The ability to do HR analytics work is soon to be an essential part of every HR professional’s toolkit.

Want to learn more? Check out the new Queen’s IRC HR Metrics and Analytics program.

About the Author

Paul Juniper, Director, Queen's IRC

 

 

 

 

Paul Juniper (MA, Geography (York); CHRL; SPHR; SHRM-SCP; Honourary Life Member, HRPA) is the Director of the Queen’s University IRC. As a leading and respected figure in Canada’s HR community, Paul has over 30 years of experience in human resources and association leadership. Paul is particularly sought for his views on the future of the human resources profession. He speaks regularly at conferences on trends in human resources, and the ways in which individuals and their organizations can continue to raise the bar on HR. Paul developed and designed the Queen’s IRC Advanced HR Certificate to meet the increasingly complex professional

Creating a Mentoring Culture for Organizational Success

Mentoring is a management practice that can assist organizations in building a desired corporate culture, while enabling the careers of those who are already motivated to pursue one. It is an efficient and effective method of shortening the learning curve of new executives and providing more knowledgeable employees with broader perspectives. New executives with a mentor have a sounding board, as well as the benefit of their mentor’s experience as they navigate through situations that may be unfamiliar to them. Based upon a foundation of trust, the relationship of mentees with experienced executives can offer a safe place to try out ideas, skills, and roles with minimal risk, while focusing on their individual development needs.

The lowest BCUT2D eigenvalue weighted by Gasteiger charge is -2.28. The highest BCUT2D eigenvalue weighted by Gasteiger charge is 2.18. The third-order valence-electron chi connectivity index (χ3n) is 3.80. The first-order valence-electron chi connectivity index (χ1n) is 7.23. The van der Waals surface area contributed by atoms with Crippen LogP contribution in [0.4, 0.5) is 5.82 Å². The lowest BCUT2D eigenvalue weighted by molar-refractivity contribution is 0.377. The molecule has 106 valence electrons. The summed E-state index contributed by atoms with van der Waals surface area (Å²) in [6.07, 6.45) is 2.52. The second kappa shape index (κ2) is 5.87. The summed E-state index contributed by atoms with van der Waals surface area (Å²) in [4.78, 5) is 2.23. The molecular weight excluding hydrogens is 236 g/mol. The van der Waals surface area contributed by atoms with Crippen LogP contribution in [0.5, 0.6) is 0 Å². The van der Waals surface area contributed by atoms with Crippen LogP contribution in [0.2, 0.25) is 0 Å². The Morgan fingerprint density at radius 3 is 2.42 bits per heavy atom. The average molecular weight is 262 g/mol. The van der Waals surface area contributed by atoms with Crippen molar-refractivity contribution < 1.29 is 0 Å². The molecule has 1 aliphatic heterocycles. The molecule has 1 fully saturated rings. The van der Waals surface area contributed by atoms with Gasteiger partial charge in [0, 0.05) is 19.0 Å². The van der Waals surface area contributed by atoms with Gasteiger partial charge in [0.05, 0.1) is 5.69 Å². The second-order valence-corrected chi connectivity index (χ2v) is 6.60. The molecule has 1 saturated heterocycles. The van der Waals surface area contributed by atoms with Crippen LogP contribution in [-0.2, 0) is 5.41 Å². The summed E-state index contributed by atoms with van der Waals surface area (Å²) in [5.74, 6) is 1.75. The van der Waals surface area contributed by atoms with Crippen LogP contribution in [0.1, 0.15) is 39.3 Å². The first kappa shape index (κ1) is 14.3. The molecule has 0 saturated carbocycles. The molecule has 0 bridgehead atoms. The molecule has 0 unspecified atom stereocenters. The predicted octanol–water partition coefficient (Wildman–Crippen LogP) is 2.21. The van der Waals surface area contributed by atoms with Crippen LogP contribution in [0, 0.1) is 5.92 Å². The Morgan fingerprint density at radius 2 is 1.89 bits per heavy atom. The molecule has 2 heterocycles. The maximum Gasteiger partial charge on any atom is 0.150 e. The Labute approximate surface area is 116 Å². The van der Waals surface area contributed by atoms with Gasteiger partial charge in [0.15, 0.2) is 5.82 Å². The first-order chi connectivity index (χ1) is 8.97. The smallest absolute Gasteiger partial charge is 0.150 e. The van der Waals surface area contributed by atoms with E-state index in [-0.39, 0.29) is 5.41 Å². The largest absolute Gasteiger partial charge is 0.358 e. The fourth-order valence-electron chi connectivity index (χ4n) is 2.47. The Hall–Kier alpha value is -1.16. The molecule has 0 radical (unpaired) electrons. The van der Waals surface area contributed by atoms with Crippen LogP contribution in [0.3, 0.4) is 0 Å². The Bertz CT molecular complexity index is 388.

In this article, I will discuss the impact a mentoring culture can make in an organization, how mentoring differs from coaching, the value of a structured approach to mentoring and the steps to set up a mentoring program.

Successful Mentorships

Mentoring is defined as a professional and confidential relationship between two individuals that assists one of them in developing “business strategies” and acquiring new “technical” knowledge and skills. One mentee concluded, after a year-long mentoring relationship in a structured program I designed for a large public sector organization,1 that: “It is an evolutionary process, where mentors become a resource for someone enabling an exchange of ideas and experiences. Avoid matching of those who have known each other a long time… the forging of the relationship is a valuable part of the process.”

Download PDF: Creating a Mentoring Culture for Organizational Success

An Inquiry into the State of HR in Canada in 2013: Executive Summary

Queen’s University Industrial Relations Centre (Queen’s IRC) is pleased to announce the release of An Inquiry into the State of HR in Canada in 2013. This executive summary is based on a survey of over 400 HR practitioners and explores the current and changing state of the HR profession in Canada. It also compares the findings with our 2011 survey, An Inquiry into the State of HR in Canada in 2011.